*first appeared in The Emerald Tablet, Philosopher's Stone Poetry, Volume II,  2016


A Tale of a Ring

Alex gifted me a piece of jewelry – a gold ring with a green stone, too flashy for me to wear. My husband just had surgery, and, being his best friend, Alex brought flowers—seventeen beautiful roses—not for him though, for me.

I put flowers in a vase. I gave the ring to my friend. Maria had recently left her man: he cheated on her. Again. She just had a baby and had nowhere to go, so I welcomed her to my home. And the ring, I thought, could be sold if worse comes to worst.

My husband came home and saw the flowers. I didn’t lie. So he lost a friend.

Sometime later I caught my darling with an ugly bartender. The bitch got so scared, she spilled Pinot Noir all over my sheets. I cried the whole day. But only one day. Wednesday morning I packed up summer dresses and swimming suits, and ran away with a lovely ballerina, leaving divorce papers unsigned.

Even now, three years later, it makes me smile, picturing him going through all that bureaucratic hassle in order to be declared single again: sweating, running from one door to another, knocking, begging, bribing; too stupid to understand, that not the marital status gives one freedom.

I smoke cigars in the land of sand and sun. The dark eyes of comrade Che are constantly watching from the poster in my bedroom. When the evening breeze enters from the ocean side, I sing, and my Terpsichore dances only for me. I study warm candlelight on the velvet of her skin, and we dive into the softness of silk and pillows. Our shadows on the wall become flowers, dragons, cities. Then we fall asleep with our hair braided together. Alex still sends me letters, desperate to know if I am alive and well. Maria is expecting another baby with the same abusive man. I guess some people cannot be saved by a ring.

*the story first appeared in Philosopher's Stone Poetry, 2016

That One Dirty Window

On the plateau of rural Russia, blocks of apartment buildings are grey and the sky is melancholic. Spring brings helplessness and mud, which run down the streets. A sane person cannot breath, desperate for a change. Days pass, and nothing happens. The air is fresh late at night though, when cars stop exhaling poison on the filthy streets. When the only entertainment available is walking around one’s neighborhood, one is hungry for a good company, a hand to hold on to. Though I have to note, a hand stays much warmer inside one’s pocket.

So Masha, fourteen-years-old, is continuing her quick pace around the town. Somebody is by her side. They ran out of ideas for conversation. There is no view to enjoy, no coffee shop to sit down at, and no escape in general. It is probably drizzling; it always drizzles, unless it is raining heavily like in the first days of the great flood. And, it is cold; it is always cold there for some reason. So she probably has two sweaters on. And a jacket. They stop next to the streetlight, she tries to position herself so that the wind doesn’t throw tiny drops on her face—doesn’t want her mascara to trail down her cheeks. He kisses her lips, shortly, quietly, lubberly. It is awkward—what if somebody sees? How does she tell him to stop? She moves a strand of her hair, fixes her funny beanie, and starts walking again. The couple turns onto an alley, and he speaks of the window.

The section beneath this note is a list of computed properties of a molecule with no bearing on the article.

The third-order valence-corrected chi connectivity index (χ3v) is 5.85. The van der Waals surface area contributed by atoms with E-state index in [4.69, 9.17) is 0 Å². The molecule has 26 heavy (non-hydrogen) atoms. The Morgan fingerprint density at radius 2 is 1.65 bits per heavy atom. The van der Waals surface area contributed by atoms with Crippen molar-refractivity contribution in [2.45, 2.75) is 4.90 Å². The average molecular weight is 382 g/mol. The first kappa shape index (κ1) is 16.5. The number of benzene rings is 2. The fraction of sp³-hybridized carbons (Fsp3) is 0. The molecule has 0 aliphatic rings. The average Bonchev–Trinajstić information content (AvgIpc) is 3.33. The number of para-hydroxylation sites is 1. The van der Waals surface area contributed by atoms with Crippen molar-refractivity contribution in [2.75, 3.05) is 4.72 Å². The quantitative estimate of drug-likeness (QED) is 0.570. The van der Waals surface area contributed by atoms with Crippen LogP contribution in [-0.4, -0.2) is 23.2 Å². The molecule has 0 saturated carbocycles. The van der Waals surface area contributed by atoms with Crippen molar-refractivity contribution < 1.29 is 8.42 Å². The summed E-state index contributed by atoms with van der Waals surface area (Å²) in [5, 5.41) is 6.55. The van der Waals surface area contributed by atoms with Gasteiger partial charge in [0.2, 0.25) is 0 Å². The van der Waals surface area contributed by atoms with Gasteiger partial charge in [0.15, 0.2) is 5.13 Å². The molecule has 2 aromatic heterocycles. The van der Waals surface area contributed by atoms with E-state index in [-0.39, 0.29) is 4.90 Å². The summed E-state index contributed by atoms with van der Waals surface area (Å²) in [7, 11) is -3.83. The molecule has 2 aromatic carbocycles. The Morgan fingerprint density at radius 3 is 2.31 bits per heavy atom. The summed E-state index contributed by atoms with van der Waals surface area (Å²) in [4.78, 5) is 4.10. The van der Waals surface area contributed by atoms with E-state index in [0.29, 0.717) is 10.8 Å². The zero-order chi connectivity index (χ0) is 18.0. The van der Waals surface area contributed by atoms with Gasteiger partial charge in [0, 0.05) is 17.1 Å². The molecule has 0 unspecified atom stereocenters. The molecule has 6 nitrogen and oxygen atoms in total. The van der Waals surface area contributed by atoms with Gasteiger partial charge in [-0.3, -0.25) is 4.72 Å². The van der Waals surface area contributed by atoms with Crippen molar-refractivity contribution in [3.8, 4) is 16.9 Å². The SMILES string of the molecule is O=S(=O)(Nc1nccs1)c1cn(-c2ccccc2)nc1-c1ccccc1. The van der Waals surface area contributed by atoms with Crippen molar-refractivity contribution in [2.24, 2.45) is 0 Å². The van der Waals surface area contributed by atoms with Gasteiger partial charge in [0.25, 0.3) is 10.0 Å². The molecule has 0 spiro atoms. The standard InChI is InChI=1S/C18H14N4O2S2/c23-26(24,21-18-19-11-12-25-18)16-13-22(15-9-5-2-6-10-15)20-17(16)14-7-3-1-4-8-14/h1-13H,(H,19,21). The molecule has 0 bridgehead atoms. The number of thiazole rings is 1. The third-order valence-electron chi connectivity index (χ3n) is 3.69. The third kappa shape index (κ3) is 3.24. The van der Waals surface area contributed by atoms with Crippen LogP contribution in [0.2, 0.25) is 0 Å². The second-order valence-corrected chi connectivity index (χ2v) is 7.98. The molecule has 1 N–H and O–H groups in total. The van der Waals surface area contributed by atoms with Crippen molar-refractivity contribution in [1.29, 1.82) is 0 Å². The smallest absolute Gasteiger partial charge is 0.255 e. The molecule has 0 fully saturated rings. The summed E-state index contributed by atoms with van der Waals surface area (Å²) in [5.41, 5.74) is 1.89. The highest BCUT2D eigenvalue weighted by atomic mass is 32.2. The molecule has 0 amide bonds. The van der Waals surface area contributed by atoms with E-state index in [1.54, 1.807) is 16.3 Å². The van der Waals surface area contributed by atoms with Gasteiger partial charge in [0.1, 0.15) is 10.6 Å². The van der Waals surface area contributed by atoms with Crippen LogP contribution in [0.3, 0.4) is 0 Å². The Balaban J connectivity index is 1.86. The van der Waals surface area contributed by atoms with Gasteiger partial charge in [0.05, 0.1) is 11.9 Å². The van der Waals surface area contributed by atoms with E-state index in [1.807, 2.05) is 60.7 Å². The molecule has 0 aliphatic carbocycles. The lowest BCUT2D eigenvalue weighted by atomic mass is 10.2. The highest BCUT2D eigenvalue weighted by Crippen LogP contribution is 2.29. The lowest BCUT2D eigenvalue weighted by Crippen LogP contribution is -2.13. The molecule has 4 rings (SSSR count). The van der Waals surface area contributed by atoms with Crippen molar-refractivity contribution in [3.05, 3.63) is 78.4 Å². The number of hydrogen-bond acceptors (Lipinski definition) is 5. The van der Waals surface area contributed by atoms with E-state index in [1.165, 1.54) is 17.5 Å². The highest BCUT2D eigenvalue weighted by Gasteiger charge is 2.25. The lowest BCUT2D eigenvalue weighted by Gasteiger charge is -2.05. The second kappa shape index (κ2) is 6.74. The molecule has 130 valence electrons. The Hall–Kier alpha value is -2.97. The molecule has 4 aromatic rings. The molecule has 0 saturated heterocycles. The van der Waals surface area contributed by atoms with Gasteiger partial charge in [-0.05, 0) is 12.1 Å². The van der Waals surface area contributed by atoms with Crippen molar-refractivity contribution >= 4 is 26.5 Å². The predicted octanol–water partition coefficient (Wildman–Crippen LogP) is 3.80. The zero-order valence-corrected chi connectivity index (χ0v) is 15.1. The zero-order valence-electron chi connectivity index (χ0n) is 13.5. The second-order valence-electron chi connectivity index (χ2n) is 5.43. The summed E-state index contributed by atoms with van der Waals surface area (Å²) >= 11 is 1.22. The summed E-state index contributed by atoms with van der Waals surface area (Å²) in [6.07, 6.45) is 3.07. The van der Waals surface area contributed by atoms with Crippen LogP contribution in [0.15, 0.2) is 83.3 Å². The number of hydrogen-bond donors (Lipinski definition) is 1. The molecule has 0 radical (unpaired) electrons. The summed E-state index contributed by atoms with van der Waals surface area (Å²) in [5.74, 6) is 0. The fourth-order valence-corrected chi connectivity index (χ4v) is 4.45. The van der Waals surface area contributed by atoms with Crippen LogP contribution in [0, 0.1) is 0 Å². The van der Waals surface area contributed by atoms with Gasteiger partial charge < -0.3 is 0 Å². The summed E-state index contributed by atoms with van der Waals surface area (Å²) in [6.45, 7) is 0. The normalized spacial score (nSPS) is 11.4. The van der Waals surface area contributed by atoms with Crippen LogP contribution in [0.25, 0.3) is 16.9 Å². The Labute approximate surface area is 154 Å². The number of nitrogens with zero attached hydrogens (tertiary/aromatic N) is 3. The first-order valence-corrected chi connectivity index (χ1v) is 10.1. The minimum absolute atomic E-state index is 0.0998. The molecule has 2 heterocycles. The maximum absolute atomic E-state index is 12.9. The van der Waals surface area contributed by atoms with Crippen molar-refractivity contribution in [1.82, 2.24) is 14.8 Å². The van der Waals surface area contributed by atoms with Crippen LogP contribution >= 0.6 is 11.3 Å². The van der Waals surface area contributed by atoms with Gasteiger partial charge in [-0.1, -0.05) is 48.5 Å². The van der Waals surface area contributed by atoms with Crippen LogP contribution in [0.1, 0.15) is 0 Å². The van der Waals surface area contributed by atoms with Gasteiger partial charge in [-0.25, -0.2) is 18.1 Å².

“See that dusty window with stained curtains?” It is right in front of them, on the first floor, sharing its yellow light with the town.


“You know who lives there? An elderly lady and her prostitute daughter.”

Masha looks at it again. Their curtains are thin; their lamp is bright. Like they have no secrets to hide. The kitchen table is bare—no tablecloth, the wood is naked. The stove is soiled. The wallpaper is greasy. A pile of dirty dishes in the yellowed sink. She tries to imagine how it feels for these women to have only each other. How hard it is for them to love or at least accept each other.

“The daughter is old,” he says, “her skin is jaundiced and she smokes a lot.” What is old for a teenage boy? Forty? Thirty? Twenty-five? “She is bony and her hair is dry and bleached-yellow. She leaves in the evening and comes back at dawn. As a child I was always scared of her.”

They are derelict, and their existence is lonely and feared. People avoid them, as if they are diseased. Where is the father? Does he wear the cloak of shame too? Or is he respected? And loved? And happy? Masha tries to see beyond the kitchen—the room is narrow, their sofa bed is small, and the plywood cupboard would not fit enough outfits for them to change throughout a week. The sharpest blade of pity engraves her heart. The empathy born on the April night on the alley will be inevitably sore for years. Slowly the ghostly shadow moves from what seems to be a bathroom door and sits down on the stool at the corner, in front of the black and white TV. Now the picture is complete. This dirty window is the heart of her hometown.

*The story first appeared in The Emerald Tablet, Philosopher's Stone Poetry, Volume II,  2016